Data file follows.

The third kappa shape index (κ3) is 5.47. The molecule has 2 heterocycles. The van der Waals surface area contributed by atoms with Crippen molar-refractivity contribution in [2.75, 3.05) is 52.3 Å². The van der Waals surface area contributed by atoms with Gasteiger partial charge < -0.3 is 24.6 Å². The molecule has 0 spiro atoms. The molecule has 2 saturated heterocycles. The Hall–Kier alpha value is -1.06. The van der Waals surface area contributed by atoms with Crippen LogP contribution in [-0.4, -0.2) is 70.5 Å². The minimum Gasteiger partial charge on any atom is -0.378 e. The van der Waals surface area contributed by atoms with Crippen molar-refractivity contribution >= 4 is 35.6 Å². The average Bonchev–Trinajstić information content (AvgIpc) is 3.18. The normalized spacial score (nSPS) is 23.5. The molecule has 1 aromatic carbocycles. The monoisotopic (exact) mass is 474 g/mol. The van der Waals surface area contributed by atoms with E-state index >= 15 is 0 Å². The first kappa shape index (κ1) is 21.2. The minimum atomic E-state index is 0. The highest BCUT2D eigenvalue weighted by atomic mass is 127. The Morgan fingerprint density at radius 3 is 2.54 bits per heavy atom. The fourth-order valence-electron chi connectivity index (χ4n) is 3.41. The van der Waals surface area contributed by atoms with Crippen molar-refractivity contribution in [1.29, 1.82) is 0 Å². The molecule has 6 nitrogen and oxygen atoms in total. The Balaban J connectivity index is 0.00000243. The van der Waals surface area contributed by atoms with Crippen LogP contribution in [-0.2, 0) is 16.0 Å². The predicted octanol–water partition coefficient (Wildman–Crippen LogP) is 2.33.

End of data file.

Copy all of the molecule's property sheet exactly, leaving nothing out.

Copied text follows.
The third kappa shape index (κ3) is 5.47. The molecule has 2 heterocycles. The van der Waals surface area contributed by atoms with Crippen molar-refractivity contribution in [2.75, 3.05) is 52.3 Å². The van der Waals surface area contributed by atoms with Gasteiger partial charge < -0.3 is 24.6 Å². The molecule has 0 spiro atoms. The molecule has 2 saturated heterocycles. The Hall–Kier alpha value is -1.06. The van der Waals surface area contributed by atoms with Crippen LogP contribution in [-0.4, -0.2) is 70.5 Å². The minimum Gasteiger partial charge on any atom is -0.378 e. The van der Waals surface area contributed by atoms with Crippen molar-refractivity contribution >= 4 is 35.6 Å². The average Bonchev–Trinajstić information content (AvgIpc) is 3.18. The normalized spacial score (nSPS) is 23.5. The molecule has 1 aromatic carbocycles. The monoisotopic (exact) mass is 474 g/mol. The van der Waals surface area contributed by atoms with E-state index >= 15 is 0 Å². The first kappa shape index (κ1) is 21.2. The minimum atomic E-state index is 0. The highest BCUT2D eigenvalue weighted by atomic mass is 127. The Morgan fingerprint density at radius 3 is 2.54 bits per heavy atom. The fourth-order valence-electron chi connectivity index (χ4n) is 3.41. The van der Waals surface area contributed by atoms with Crippen molar-refractivity contribution in [1.29, 1.82) is 0 Å². The molecule has 6 nitrogen and oxygen atoms in total. The Balaban J connectivity index is 0.00000243. The van der Waals surface area contributed by atoms with Crippen LogP contribution in [-0.2, 0) is 16.0 Å². The predicted octanol–water partition coefficient (Wildman–Crippen LogP) is 2.33.